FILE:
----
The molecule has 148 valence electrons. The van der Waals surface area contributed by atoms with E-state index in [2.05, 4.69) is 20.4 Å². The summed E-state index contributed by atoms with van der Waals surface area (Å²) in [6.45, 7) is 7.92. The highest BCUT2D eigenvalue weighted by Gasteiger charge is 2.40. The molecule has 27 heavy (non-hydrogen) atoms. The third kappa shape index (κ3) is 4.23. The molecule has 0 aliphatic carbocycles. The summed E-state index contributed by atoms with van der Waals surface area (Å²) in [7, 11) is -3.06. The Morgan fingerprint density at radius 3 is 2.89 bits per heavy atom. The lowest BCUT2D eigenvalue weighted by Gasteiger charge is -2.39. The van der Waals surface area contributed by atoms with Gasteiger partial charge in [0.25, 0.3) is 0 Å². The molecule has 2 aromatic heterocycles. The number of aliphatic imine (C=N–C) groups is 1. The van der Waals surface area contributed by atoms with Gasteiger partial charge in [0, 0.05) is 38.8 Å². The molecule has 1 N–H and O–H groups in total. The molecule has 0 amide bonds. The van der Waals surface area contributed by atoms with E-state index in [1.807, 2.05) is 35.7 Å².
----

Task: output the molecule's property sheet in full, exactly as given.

The molecule has 148 valence electrons. The van der Waals surface area contributed by atoms with E-state index in [2.05, 4.69) is 20.4 Å². The summed E-state index contributed by atoms with van der Waals surface area (Å²) in [6.45, 7) is 7.92. The highest BCUT2D eigenvalue weighted by Gasteiger charge is 2.40. The molecule has 27 heavy (non-hydrogen) atoms. The third kappa shape index (κ3) is 4.23. The molecule has 0 aliphatic carbocycles. The summed E-state index contributed by atoms with van der Waals surface area (Å²) in [7, 11) is -3.06. The Morgan fingerprint density at radius 3 is 2.89 bits per heavy atom. The lowest BCUT2D eigenvalue weighted by Gasteiger charge is -2.39. The van der Waals surface area contributed by atoms with Gasteiger partial charge in [0.25, 0.3) is 0 Å². The molecule has 2 aromatic heterocycles. The number of aliphatic imine (C=N–C) groups is 1. The van der Waals surface area contributed by atoms with Gasteiger partial charge in [0, 0.05) is 38.8 Å². The molecule has 1 N–H and O–H groups in total. The molecule has 0 amide bonds. The van der Waals surface area contributed by atoms with E-state index in [1.807, 2.05) is 35.7 Å².